By Kirk Stelsel
The year is 1903. In Kitty Hawk, N.C., the Wright brothers are flying their first aircraft. The first World Series is underway between the Boston Americans and Pittsburgh Pirates. And the Great Train Robbery is debuting as the first silent film across the country. That same year, in Brooklyn, N.Y., the Montalbine family – five brothers who immigrated to the United States from Italy – is starting Roman Stone Construction Co. Today, 107 years later, Roman Stone is not only still in businesses but thriving in the precast concrete industry.
The external changes Roman Stone has endured since its founding – The Great Depression, two World Wars, 19 presidents and the digital revolution, to name a few – are almost unfathomable. But as the United States has evolved throughout the past century, so has Roman Stone. It is a business steeped in equal parts tradition and innovation – honored to look back but not afraid to look forward.
Layne Urbas, executive vice president, is immensely proud of the company’s rich history. As he enters the company break room, his focus turns to four black and white photos on the wall. Pointing to the photo of the company’s first plant, located in Brooklyn, Urbas tells a story that exemplifies just how much times have changed.
“I don’t think the business resembles what it did when they started it years ago, but it’s a different world out there and I think they would be very proud to see that it’s still going.” – Tom Montalbine
“They used to shovel the material onto the elevator by hand, and one day one of the Montalbine sons went to his father and said, ‘Hey, why don’t we buy a front loader,’” Urbas said. “He said to the son, ‘What’s the matter, you don’t want to work anymore?’ The father didn’t understand the concept of a machine making it faster. He figured his son could do it just as fast.”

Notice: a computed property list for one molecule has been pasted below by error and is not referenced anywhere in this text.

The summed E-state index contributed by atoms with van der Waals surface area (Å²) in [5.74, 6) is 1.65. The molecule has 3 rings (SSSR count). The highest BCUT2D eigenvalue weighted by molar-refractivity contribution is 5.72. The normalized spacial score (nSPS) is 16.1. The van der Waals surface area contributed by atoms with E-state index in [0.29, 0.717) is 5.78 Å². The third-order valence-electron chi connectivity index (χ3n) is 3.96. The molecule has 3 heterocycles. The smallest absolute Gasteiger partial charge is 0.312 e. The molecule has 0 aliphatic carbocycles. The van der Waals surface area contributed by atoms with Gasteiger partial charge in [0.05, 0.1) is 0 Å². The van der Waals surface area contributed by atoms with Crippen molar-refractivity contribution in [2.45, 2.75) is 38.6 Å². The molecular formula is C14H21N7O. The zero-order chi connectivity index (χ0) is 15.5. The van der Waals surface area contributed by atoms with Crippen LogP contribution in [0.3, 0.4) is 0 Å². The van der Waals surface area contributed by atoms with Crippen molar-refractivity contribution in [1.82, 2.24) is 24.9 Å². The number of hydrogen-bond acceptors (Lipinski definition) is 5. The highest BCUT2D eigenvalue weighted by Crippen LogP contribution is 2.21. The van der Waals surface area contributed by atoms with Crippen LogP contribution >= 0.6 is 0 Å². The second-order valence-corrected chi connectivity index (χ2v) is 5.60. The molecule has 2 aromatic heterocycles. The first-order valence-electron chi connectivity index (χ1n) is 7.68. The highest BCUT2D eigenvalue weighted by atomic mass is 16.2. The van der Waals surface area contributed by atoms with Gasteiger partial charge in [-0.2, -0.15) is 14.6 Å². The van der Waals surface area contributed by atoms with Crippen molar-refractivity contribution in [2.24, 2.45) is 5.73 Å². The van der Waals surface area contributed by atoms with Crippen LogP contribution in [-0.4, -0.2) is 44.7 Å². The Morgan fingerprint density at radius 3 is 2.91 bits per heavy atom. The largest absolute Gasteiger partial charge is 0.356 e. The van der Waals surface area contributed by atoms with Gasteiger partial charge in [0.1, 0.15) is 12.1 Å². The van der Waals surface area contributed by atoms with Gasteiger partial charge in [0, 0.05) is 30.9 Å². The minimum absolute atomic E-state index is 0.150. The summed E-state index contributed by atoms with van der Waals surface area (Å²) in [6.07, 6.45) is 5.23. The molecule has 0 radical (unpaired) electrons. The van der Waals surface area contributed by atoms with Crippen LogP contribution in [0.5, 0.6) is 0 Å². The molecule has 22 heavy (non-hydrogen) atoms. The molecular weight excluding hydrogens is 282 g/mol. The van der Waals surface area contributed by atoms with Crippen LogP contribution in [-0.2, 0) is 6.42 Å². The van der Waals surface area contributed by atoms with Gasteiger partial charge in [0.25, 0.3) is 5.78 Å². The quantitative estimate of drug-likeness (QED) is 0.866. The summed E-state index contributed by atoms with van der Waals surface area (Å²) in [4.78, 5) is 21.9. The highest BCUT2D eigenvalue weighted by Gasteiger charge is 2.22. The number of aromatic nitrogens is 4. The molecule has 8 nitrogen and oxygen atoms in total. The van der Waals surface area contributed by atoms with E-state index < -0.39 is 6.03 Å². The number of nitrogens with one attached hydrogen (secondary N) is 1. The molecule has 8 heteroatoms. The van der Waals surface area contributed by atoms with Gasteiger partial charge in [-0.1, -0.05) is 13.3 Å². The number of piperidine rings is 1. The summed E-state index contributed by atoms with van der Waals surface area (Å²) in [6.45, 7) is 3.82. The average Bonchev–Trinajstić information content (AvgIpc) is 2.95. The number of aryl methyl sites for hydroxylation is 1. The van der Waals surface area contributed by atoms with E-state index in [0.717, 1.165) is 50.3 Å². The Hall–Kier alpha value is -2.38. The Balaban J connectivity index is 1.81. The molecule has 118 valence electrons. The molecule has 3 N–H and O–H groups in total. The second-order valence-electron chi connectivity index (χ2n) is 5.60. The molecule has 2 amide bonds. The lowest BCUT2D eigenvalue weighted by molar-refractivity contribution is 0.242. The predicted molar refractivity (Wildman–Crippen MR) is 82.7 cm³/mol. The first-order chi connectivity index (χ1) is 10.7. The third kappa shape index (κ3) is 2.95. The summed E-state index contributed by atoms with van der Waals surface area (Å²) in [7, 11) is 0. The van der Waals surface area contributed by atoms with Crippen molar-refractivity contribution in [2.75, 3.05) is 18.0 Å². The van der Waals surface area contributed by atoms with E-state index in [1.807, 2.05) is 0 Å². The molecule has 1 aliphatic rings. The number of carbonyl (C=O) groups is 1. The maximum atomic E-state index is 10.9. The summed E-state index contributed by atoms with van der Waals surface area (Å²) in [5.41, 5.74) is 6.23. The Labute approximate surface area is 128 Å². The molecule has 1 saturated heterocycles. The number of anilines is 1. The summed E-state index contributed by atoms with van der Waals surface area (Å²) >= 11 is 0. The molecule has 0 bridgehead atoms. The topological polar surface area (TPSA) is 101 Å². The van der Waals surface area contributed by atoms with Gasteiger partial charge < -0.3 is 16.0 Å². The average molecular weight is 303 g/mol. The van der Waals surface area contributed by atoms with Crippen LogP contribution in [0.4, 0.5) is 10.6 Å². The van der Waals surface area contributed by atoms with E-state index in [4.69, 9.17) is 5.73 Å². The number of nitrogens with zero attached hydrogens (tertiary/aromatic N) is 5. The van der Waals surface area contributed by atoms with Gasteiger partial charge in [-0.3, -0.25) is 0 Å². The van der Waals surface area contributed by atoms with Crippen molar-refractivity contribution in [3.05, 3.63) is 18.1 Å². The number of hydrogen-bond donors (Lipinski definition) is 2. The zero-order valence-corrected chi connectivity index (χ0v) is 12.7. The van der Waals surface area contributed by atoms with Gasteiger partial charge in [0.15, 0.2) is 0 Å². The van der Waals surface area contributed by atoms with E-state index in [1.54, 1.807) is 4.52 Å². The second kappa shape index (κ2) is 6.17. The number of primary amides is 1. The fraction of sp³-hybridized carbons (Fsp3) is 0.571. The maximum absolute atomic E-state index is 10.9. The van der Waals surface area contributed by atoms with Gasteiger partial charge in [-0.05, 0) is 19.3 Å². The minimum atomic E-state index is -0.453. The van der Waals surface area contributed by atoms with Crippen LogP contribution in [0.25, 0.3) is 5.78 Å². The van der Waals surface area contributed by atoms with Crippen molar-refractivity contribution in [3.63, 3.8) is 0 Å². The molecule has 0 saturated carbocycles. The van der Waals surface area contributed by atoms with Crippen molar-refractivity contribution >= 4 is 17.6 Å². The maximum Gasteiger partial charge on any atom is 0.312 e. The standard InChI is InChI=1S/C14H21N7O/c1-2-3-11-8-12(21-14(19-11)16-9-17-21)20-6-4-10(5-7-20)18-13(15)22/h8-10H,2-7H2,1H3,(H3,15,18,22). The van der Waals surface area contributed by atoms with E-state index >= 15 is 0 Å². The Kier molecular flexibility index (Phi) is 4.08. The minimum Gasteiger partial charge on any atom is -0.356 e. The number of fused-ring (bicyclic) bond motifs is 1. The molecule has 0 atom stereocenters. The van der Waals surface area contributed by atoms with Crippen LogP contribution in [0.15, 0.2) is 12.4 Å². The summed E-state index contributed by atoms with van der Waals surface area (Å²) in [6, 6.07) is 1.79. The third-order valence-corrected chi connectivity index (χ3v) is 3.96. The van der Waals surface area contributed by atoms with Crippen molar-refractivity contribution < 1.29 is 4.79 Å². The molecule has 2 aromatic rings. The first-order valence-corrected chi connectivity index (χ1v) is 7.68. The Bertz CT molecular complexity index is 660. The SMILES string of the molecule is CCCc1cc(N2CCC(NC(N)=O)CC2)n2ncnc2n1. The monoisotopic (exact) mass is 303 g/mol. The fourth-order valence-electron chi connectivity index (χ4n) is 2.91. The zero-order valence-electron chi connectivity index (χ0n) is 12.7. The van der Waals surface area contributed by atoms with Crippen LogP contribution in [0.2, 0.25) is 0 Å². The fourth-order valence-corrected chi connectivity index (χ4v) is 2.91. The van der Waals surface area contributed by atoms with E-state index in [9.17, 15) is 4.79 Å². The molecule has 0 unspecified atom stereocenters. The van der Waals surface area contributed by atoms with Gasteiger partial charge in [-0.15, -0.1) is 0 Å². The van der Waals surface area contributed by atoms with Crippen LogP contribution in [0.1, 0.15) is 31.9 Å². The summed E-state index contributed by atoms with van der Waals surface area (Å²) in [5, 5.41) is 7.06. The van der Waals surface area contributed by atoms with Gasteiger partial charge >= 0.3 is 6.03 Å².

The other photos depict the Montalbine brothers in various settings, including two of them posing with workers on a job site. Although it’s only a photo, it’s easy to see the determination in their eyes, and that drive remains with the company today.
When current company president Tom Montalbine, the only Montalbine working at the plant today, came on board in 1992, he and Urbas knew Roman Stone needed to evolve. The office had only one computer, nicknamed Wanda because they always wondered what it would do. There was room to increase efficiency and safety on the plant floor as well.
“We’re in a great market but we were kind of pigeonholed in the products we produced, so we wanted to diversify and move into new things,” Montalbine said. Statistically, only 32% of family businesses are passed down to the second generation, and 12% make it to the third. Closing or sale of the business often happens due to disinterest or failure to remain viable, but Montalbine and Urbas are determined not to let either of those factors permeate Roman Stone.
Both truly appreciate the business because they started at the ground level. Montalbine came to the family business in a roundabout way. After earning a bachelor’s degree in accounting and a master’s in international finance, he was working in accounting for an international nonprofit before deciding to join the family business. When he came to the plant he started as a maintenance mechanic and then moved to production supervisor.
“Tom really earned his stripes,” Urbas said. “He has the respect of everyone here, because he worked his way to where he is now and he knows all the aspects of the business. When he tells somebody to do something a certain way, it’s because he did it himself.”
Montalbine is not one to sing his own praises, but Urbas has an easy time listing the many ways he has enhanced the company. “Tom was very concerned about not only learning how to produce concrete more efficiently, he was also concerned about safety within the plant,” Urbas said. “He conducted numerous seminars with the men discussing ways they could do safety procedures, and he made everyone get hard hats and safety glasses.”